“It seems unlikely that the households in which female infants die are intentionally allowing these infants to perish,” the researchers say. “It is more plausible that parents believe their newborn can cope with higher-than-average levels of neglect, and that there will be limited permanent damage. Unfortunately, for a small number of unlucky families, the assumption proves false.”Better care for baby boys?
The authors also speculate that parents may provide more or different food or care to baby boys than girls, perhaps unconsciously.
The high death rate for baby girls is probably the specific result of the economic aftermath that follows a typhoon’s destruction and the coping strategies used by families that struggle economically for months or years after a typhoon.Related Articles On Futurity
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The researchers document how families dramatically reduce spending on healthcare, education, and nutritious foods for years after they lose their homes, property, infrastructure, and income.
“Infants are more fragile than other family members, and some can’t handle it when families cut back. Their health deteriorates gradually, and then one day, they just don’t pull through,” says Solomon Hsiang, assistant professor of public policy at University of California, Berkeley.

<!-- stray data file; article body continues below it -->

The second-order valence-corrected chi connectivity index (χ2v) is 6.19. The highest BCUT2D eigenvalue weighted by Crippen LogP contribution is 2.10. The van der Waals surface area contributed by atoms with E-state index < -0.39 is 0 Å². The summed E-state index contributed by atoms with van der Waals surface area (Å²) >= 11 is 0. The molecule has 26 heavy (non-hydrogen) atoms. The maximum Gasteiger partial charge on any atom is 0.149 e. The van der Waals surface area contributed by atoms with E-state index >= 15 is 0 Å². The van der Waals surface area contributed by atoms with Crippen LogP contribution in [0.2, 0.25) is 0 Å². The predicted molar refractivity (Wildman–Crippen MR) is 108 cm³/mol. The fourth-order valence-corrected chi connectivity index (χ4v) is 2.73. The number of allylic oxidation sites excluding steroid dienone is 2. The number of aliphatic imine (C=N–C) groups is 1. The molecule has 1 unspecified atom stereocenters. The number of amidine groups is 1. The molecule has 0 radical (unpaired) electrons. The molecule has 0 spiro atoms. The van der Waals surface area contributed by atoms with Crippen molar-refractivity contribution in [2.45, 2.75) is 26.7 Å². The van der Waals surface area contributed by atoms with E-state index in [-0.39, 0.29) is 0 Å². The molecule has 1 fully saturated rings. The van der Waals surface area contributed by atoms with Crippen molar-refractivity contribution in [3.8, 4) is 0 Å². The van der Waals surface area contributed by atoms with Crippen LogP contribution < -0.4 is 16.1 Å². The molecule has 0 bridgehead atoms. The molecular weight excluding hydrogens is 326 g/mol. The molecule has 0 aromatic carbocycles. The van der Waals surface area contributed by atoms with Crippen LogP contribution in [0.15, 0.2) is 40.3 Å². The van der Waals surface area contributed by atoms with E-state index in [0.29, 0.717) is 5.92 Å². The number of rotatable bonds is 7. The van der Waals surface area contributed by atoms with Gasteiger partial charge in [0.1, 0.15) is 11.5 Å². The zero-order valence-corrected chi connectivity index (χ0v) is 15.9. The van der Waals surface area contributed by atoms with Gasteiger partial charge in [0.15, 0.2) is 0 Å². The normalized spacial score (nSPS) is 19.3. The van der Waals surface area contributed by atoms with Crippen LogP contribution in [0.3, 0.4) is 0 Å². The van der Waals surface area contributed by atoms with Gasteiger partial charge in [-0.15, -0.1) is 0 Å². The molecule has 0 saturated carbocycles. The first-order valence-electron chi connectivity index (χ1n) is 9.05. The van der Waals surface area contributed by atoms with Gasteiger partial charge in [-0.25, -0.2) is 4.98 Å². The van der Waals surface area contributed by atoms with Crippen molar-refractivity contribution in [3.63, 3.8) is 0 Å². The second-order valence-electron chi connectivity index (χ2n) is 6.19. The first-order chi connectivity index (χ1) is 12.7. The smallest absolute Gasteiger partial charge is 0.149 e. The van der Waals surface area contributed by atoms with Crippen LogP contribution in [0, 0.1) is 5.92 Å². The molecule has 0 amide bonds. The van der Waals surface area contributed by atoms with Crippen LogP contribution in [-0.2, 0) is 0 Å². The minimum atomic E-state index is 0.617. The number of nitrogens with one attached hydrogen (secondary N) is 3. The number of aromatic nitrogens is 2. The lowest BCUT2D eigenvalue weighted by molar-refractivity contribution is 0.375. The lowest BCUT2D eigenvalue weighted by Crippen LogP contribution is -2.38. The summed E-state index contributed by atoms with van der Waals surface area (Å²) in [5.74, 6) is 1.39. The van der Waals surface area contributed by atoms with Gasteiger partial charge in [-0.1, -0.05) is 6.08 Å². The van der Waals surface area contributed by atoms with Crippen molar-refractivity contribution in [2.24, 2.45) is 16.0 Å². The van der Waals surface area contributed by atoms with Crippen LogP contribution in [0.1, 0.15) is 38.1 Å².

“We think that economic factors are key, because roughly half of the baby girls who die weren’t even born or conceived when the various storms hit.”
The spike in female infant deaths underscores the huge economic adjustments for typhoon survivors. The study found that in an average year, the income of Filipino households in typhoon-hit areas is depressed 6.6 percent due to typhoons that occurred the year before, leading to a 7.1 percent reduction in average household spending.Planning for typhoons is rare
However, when particularly strong storms strike, incomes may fall more than 15 percent the following year—compounding loss from damage to a family’s home and belongings. And although or maybe partially because typhoons are a regular weather feature in the Philippines, families don’t seem to save in advance or borrow much money for recovery expenses.
Instead, during a difficult year families reduce spending, primarily on medicine and education by about 25 percent, transport and communication by about 35 percent, and high-nutrient foods that include meat, dairy products, eggs, and fruit by about 30 percent.
Researchers used a physical model that Hsiang developed in 2010 to replicate and record typhoon exposure in individual provinces.
To measure household impacts, they matched their reconstructed storm data with economic information collected every three years by the Filipino government on family income, consumption, and physical assets. They then linked both datasets to a third data set on births and infant mortality.
This triad of data sets allowed the researchers to characterize the multi-dimensional household responses and provide an alarming look at climate adaptation and mitigation practices.
The researchers suggest several policies to help improve the post-storm situation for Filipinos:
- Develop credit subsidies for low-income families
- Expand insurance networks over larger regions, to reduce risk
- Educate parents about the risks of post-typhoon child neglect
- Tax goods like tobacco and alcohol to finance subsidies for children
- Enhance enforcement of building codes